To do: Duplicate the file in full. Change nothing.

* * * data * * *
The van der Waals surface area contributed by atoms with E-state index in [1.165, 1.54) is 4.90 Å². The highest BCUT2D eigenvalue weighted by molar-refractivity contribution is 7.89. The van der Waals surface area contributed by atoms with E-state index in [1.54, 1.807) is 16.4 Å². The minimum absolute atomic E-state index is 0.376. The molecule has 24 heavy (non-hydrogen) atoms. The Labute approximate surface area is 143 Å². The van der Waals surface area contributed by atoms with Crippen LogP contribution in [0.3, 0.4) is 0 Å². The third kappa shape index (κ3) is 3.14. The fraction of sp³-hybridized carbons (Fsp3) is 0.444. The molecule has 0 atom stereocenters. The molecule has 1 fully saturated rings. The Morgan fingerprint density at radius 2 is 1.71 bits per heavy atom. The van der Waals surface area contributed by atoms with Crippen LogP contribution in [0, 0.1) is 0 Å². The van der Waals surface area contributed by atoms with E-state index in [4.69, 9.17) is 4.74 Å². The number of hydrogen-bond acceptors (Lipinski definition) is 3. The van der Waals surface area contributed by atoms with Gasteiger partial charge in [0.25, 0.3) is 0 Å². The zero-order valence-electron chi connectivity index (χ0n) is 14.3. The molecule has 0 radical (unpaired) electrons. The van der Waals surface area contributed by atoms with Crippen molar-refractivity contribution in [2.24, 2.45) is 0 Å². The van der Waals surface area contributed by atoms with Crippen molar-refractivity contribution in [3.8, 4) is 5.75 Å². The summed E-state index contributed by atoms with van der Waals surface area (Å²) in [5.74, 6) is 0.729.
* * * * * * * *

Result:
The van der Waals surface area contributed by atoms with E-state index in [1.165, 1.54) is 4.90 Å². The highest BCUT2D eigenvalue weighted by molar-refractivity contribution is 7.89. The van der Waals surface area contributed by atoms with E-state index in [1.54, 1.807) is 16.4 Å². The minimum absolute atomic E-state index is 0.376. The molecule has 24 heavy (non-hydrogen) atoms. The Labute approximate surface area is 143 Å². The van der Waals surface area contributed by atoms with Crippen LogP contribution in [0.3, 0.4) is 0 Å². The third kappa shape index (κ3) is 3.14. The fraction of sp³-hybridized carbons (Fsp3) is 0.444. The molecule has 0 atom stereocenters. The molecule has 1 fully saturated rings. The Morgan fingerprint density at radius 2 is 1.71 bits per heavy atom. The van der Waals surface area contributed by atoms with Crippen LogP contribution in [0, 0.1) is 0 Å². The van der Waals surface area contributed by atoms with E-state index in [4.69, 9.17) is 4.74 Å². The number of hydrogen-bond acceptors (Lipinski definition) is 3. The van der Waals surface area contributed by atoms with Gasteiger partial charge in [0.25, 0.3) is 0 Å². The zero-order valence-electron chi connectivity index (χ0n) is 14.3. The molecule has 0 radical (unpaired) electrons. The van der Waals surface area contributed by atoms with Crippen molar-refractivity contribution in [2.24, 2.45) is 0 Å². The van der Waals surface area contributed by atoms with Crippen molar-refractivity contribution in [3.8, 4) is 5.75 Å². The summed E-state index contributed by atoms with van der Waals surface area (Å²) in [5.74, 6) is 0.729.